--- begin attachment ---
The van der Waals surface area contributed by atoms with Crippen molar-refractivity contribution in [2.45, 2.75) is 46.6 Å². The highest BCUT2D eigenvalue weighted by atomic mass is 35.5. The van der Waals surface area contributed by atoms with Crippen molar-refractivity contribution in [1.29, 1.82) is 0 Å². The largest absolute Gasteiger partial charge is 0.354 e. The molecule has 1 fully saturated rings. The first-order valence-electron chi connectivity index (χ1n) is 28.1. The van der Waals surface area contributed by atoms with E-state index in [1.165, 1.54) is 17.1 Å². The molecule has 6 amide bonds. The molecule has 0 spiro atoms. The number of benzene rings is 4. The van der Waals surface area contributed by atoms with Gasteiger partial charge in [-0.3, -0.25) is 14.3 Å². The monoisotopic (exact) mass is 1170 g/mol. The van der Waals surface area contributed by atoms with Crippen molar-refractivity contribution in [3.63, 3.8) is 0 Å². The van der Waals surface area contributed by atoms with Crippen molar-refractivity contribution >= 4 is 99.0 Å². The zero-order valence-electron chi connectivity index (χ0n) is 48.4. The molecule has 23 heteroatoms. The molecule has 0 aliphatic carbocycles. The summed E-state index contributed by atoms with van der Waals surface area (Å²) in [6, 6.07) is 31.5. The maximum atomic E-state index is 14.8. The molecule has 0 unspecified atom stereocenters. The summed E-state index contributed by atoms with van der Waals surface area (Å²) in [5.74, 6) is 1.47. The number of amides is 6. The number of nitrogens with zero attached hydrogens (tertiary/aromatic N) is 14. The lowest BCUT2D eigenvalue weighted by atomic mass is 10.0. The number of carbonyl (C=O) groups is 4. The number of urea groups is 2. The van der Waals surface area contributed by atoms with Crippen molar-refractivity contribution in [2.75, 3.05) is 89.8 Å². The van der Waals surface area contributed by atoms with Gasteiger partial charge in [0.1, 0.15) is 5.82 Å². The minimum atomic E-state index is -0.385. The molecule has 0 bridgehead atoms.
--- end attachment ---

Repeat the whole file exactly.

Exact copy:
The van der Waals surface area contributed by atoms with Crippen molar-refractivity contribution in [2.45, 2.75) is 46.6 Å². The highest BCUT2D eigenvalue weighted by atomic mass is 35.5. The van der Waals surface area contributed by atoms with Crippen molar-refractivity contribution in [1.29, 1.82) is 0 Å². The largest absolute Gasteiger partial charge is 0.354 e. The molecule has 1 fully saturated rings. The first-order valence-electron chi connectivity index (χ1n) is 28.1. The van der Waals surface area contributed by atoms with E-state index in [1.165, 1.54) is 17.1 Å². The molecule has 6 amide bonds. The molecule has 0 spiro atoms. The number of benzene rings is 4. The van der Waals surface area contributed by atoms with Gasteiger partial charge in [-0.3, -0.25) is 14.3 Å². The monoisotopic (exact) mass is 1170 g/mol. The van der Waals surface area contributed by atoms with Crippen molar-refractivity contribution in [3.63, 3.8) is 0 Å². The van der Waals surface area contributed by atoms with Crippen molar-refractivity contribution >= 4 is 99.0 Å². The zero-order valence-electron chi connectivity index (χ0n) is 48.4. The molecule has 23 heteroatoms. The molecule has 0 aliphatic carbocycles. The summed E-state index contributed by atoms with van der Waals surface area (Å²) in [6, 6.07) is 31.5. The maximum atomic E-state index is 14.8. The molecule has 0 unspecified atom stereocenters. The summed E-state index contributed by atoms with van der Waals surface area (Å²) in [5.74, 6) is 1.47. The number of amides is 6. The number of nitrogens with zero attached hydrogens (tertiary/aromatic N) is 14. The lowest BCUT2D eigenvalue weighted by atomic mass is 10.0. The number of carbonyl (C=O) groups is 4. The number of urea groups is 2. The van der Waals surface area contributed by atoms with Crippen molar-refractivity contribution in [2.75, 3.05) is 89.8 Å². The van der Waals surface area contributed by atoms with Gasteiger partial charge in [0.1, 0.15) is 5.82 Å². The minimum atomic E-state index is -0.385. The molecule has 0 bridgehead atoms.